Of all the “women’s cancers,” ovarian is among the most diabolical. A new, congressionally mandated report by the Institute of Medicine spells out, sometimes in unnerving detail, the challenges confronting researchers in understanding the disease and patients in getting good care. About 21,000 women will be diagnosed with the illness this year, and 14,000 women will die from it.
Partly because it sneaks up on women without announcing itself, the disease has a five-year survival rate of just under 46 percent, compared to nearly 90 percent for breast cancer, more than 80 percent for endometrial cancer and nearly 70 percent for cervical cancer. Still, that’s some progress. In the 1970s, only 36 percent of women survived at least five years. And there are ways for patients to improve their odds. Here are five takeaways from the report, which was released Wednesday:
1. The term “ovarian cancer” is a misnomer, because the disease, in fact, is a “constellation of distinct types of cancer” involving the ovary — all with different tumor types, distinctive molecular signatures and prognoses, the report says. Many of these cancers, scientists now know, don’t start in the ovary at all, but arise from other areas, such as the fallopian tubes, and eventually spread to the ovary. Unfortunately, researchers don’t yet understand even the basics on how the different subtypes develop and progress. The top research priority, the report said, should be understanding the most common and deadly type of ovarian cancer — high-grade serous carcinoma, also known as HGSC.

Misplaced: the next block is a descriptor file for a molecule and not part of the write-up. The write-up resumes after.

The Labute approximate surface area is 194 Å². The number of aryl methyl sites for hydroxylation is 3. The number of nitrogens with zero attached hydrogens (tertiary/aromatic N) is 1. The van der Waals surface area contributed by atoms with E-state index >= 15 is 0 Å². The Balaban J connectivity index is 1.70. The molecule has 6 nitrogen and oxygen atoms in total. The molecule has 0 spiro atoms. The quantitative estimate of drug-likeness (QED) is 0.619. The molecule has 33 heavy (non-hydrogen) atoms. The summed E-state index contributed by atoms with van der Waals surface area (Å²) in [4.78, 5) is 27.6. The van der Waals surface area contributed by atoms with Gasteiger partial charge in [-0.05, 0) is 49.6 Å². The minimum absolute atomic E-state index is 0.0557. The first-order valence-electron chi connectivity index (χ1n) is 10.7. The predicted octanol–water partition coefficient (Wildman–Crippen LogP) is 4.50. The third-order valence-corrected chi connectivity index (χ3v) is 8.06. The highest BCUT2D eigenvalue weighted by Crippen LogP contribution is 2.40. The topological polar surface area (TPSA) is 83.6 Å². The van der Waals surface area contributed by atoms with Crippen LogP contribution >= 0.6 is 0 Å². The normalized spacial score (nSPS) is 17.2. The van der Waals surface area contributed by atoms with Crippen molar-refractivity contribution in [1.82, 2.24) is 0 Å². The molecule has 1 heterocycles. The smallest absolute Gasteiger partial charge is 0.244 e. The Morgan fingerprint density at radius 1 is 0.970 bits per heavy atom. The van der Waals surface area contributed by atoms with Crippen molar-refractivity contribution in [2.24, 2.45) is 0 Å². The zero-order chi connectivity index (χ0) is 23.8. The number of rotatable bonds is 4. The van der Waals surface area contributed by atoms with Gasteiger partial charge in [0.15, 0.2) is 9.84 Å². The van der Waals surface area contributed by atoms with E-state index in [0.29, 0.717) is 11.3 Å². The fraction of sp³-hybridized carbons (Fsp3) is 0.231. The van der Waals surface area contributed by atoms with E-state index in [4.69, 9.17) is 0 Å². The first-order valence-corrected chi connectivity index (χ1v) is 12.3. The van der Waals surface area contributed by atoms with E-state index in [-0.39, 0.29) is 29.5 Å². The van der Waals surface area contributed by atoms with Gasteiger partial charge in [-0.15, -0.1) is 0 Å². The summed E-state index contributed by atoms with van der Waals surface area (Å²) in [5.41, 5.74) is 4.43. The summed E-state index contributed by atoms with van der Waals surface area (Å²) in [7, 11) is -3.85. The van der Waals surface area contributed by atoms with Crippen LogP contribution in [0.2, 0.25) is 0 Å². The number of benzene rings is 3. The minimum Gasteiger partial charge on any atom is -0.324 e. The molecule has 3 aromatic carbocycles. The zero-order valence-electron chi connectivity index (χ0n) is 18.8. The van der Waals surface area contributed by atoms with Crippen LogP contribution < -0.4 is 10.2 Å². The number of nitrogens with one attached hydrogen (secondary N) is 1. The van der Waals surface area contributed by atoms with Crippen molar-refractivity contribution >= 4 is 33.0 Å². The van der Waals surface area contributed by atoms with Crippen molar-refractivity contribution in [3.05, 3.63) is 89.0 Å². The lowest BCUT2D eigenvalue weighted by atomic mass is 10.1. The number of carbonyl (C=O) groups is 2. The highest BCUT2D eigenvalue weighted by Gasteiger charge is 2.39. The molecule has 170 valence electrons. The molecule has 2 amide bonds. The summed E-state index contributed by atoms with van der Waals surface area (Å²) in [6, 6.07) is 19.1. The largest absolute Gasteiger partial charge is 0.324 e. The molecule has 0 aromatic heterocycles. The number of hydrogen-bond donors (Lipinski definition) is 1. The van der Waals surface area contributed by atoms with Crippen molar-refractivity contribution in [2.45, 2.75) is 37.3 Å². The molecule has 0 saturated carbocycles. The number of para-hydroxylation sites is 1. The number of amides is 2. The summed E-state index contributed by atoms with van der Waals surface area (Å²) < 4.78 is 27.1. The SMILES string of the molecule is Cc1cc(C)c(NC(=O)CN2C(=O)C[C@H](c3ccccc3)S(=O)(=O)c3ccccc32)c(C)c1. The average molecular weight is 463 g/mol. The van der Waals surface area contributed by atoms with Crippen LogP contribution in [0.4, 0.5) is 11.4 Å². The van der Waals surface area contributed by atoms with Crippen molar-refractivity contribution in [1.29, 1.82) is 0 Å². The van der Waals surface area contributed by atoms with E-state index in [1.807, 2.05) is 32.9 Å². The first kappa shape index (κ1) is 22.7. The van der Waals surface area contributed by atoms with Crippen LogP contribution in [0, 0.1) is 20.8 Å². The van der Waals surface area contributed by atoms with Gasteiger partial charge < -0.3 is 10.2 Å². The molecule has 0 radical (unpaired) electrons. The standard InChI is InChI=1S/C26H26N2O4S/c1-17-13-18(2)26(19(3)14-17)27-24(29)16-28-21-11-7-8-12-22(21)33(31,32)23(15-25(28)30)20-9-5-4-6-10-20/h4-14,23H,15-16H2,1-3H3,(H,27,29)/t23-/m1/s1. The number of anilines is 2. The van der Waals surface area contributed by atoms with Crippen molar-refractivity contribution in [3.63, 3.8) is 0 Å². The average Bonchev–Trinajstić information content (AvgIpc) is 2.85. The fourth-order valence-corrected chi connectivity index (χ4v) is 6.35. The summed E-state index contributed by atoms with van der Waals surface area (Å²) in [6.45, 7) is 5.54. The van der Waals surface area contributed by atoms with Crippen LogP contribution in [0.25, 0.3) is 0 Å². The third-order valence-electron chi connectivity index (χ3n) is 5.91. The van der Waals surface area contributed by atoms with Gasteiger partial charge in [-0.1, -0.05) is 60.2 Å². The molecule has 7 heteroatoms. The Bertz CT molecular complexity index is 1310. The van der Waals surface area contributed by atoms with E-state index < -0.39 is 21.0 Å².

2. Ovarian cancer is called a “silent killer” because it often doesn’t cause major symptoms, which is why so many women are diagnosed at advanced stages, reducing their chances of survival. But recent research shows that most patients did have some symptoms before being diagnosed, including abdominal pain and bloating. Even minor changes should be checked out.
3. There are disturbing and significant racial disparities in the five-year survival rate. While the overall survival rate is 46 percent, only a little more than one-third of black women survive that long.
4. Angelina Jolie may have made the BRCA1 gene — implicated in breast and ovarian cancers — a household word, but many more women, and their close relatives, should be undergoing genetic testing and counseling. After discovering she had the BRCA1 mutation, Angelina Jolie had a double mastectomy in 2013 and her ovaries and fallopian tubes removed two years later. The report recommends that all women diagnosed with ovarian cancer have genetic testing to help map treatment decisions. Close relatives of women with the disease also should be tested. But because most patients don’t have a family history of the disease or a genetic predisposition, new risk-assessment tools should be developed that include hormonal, behavioral and environmental factors, as well as genetic ones, the report said.
5. Less than half of women with ovarian cancer are getting the standard of care as outlined in national practice guidelines designed to improve survival and reduce surgical complications, the report said. Two of the most important predictors of good care: Women are being treated by gynecologic oncologists, and they are receiving treatment at a high-volume hospital or cancer center. Urgently needed are early detection methods that go beyond current imaging techniques, which aren’t reliable in finding small, early-stage lesions.
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